When we think of virtual reality, we think of roller coaster simulations or battling augmented space aliens; but virtual reality advancements have expanded far beyond high-end gaming and entertainment. While it’s still in its early stages, virtual reality has been introduced as a powerful resource in major fields. Adopted and applied in the world of healthcare, VR allows us to make strides in education, medical training, and mental health.
VR has been utilized to recreate historic moments, allowing us to experience history, instead of just reading about it in a textbook; VR has been utilized to simulate medical operations that can then be live-streamed to demonstrate an understanding of how these procedures work; VR has been utilized to serve as a means of taking students on field trips to museums or even allow them to visit different eras.
Bringing about an entirely new method of learning, here are five of the wildest virtual reality advancements we’ve seen thus far.
TIME’s Recreation of The 1963 March on Washington
A few years ago, TIME magazine’s Mia Tramz and film director, Alton Glass, began suiting up to take on an intensive virtual reality project—one that was intended to stretch far beyond mere entertainment, and deliver to us, an innovative and immersive experience. The March, an exhibit due to open in Chicago’s Dusable Museum of African American History February 28, 2020, invites people to travel back to the year 1963 and witness like never before one of the most profound moments of our nation’s history: the March on Washington. Recreating this experience through VR allows people to learn history as if they were there firsthand; we don’t just read about it or watch it on a screen, we’re actually there. At this exhibit, people can stand in the crowd, as Martin Luther King Jr. delivers his “I Have a Dream” speech for, what would feel to them, the very first time. This kind of learning offers a powerful perspective, one that doesn’t translate through textbooks or films. We may not be time traveling yet, but we’re damn close to it.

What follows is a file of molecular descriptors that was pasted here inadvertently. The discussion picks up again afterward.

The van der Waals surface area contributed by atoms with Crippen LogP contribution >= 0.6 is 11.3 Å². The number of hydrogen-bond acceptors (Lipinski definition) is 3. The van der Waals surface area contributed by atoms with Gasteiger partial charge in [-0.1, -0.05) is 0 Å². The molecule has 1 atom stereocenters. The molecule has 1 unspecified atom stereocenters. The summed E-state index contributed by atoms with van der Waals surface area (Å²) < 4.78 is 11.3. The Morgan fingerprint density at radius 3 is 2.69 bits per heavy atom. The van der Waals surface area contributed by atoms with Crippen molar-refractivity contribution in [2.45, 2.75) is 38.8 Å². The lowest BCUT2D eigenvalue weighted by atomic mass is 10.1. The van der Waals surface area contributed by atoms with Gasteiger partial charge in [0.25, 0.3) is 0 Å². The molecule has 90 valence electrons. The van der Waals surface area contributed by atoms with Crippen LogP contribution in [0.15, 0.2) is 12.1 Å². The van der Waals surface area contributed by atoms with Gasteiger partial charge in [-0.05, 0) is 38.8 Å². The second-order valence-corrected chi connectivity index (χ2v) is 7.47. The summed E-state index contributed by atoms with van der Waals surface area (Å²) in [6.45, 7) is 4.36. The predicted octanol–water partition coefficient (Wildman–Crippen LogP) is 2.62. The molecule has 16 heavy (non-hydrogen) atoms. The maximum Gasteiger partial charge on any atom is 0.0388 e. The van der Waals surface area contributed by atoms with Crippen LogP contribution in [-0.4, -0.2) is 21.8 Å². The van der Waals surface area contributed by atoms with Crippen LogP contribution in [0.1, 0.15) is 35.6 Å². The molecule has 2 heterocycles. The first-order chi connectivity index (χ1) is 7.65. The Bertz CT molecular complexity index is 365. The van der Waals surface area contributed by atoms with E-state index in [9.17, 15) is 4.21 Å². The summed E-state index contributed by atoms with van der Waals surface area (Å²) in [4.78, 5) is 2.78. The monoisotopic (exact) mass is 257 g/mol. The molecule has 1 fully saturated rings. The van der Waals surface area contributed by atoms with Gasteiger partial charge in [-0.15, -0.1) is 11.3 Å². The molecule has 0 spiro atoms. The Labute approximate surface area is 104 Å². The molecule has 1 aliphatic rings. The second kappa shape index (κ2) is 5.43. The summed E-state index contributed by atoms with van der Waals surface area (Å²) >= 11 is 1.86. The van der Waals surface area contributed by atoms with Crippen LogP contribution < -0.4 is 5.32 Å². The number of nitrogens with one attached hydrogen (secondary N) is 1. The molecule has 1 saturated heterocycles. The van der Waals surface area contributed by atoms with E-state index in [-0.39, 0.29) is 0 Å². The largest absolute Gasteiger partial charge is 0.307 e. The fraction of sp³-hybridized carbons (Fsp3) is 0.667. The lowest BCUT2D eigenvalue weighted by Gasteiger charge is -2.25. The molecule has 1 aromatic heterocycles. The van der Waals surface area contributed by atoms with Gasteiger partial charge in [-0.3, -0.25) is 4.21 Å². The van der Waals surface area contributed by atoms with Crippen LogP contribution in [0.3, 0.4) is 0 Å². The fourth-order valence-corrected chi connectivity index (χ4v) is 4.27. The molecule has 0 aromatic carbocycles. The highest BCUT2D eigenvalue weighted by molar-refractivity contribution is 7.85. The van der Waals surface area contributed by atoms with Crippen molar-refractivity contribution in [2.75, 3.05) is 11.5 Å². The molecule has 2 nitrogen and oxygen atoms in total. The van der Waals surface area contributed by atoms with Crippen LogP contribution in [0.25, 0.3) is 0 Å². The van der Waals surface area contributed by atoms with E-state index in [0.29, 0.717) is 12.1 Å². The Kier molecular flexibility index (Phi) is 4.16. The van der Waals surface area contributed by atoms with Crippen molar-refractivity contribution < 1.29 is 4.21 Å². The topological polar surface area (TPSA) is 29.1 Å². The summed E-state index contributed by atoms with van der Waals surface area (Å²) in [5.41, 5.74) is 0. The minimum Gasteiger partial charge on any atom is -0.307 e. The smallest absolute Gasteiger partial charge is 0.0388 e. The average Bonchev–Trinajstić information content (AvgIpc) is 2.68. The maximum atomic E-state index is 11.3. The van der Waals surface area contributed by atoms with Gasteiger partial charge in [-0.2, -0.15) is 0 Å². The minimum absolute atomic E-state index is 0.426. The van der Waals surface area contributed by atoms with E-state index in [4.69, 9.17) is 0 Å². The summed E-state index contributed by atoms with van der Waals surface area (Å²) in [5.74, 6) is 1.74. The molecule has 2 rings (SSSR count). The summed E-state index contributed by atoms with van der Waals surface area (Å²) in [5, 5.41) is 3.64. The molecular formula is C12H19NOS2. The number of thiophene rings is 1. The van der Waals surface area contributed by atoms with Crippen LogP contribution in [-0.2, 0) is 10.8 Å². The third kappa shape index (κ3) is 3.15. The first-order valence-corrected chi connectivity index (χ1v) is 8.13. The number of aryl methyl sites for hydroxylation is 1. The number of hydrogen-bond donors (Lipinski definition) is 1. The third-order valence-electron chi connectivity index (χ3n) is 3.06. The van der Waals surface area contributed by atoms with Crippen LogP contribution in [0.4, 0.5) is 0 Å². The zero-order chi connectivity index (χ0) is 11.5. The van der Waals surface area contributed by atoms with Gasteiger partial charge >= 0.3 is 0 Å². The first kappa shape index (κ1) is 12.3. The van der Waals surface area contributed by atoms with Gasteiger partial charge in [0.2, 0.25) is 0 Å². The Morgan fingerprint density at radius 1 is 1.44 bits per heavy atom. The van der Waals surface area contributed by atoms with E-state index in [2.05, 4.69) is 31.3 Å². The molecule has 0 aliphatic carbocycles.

Cancer Patients Use VR Headsets to Escape Chemo
About two years back, nurses from ChristianaCare in Newark, Delaware, grew concerned about the mental well-being of their patients during chemotherapy. Utilizing an idea presented to them by a patient’s caretaker, the nurses developed a program that welcomed cancer patients to unplug from reality and plug in to an escape. With a VR headset, patients can flee from dreadful, fearful thoughts that they may experience and be put at ease as they choose from several different simulated environments to vacation in. These headsets allow patients who are limited by their medical condition to travel without the barriers of reality getting in the way. A service that offers a very real impact in patients lives, it’s no wonder that this program has made its way into more medical centers since its debut in ChristianaCare.
Treating Phantom Limb Pain With VR Tech
In recent years, researchers found that VR technology can assist in the treatment of phantom limb syndrome—a very common syndrome in which amputees experience painful or discomforting sensations in a limb that no longer exists on their body. For a while, the treatments only went as far as pain medication. Now, with virtual reality, we’re able to dive a bit deeper and treat amputee patients using a psychiatric approach. Tricking the brain into believing that the nonexistent limb is still attached to its body has been found to be the most effective approach in relieving these symptoms; VR allows amputees suffering from phantom limb to enter an alternate reality where they apply VR goggles along with small electrodes on the stump of the phantom limb and the existing limb, and interact in this virtual reality where they feel as if they’re using both. This kind of approach has been found to be impactful in treating the phantom pain amputees so often endure.
Training Surgeons Through Simulated Surgeries
Above we saw how VR can benefit patients during distressing events, but it’s also providing a great deal of benefit to those behind the scalpel—surgeons. Medical students have been employing simulated realities to practice freely on virtual patients and master complex procedures so that they can later apply these skills during real-life operations. Allowing students to practice such high-stake procedures without ramification of operating on a real life can be exponential for medical growth.
Augmented reality is just that—a false sense of reality. But false reality doesn’t always mean unrealistic. In fact, some VR simulations are meant to replicate reality, which is where some of the wildest virtual reality advancements stem from.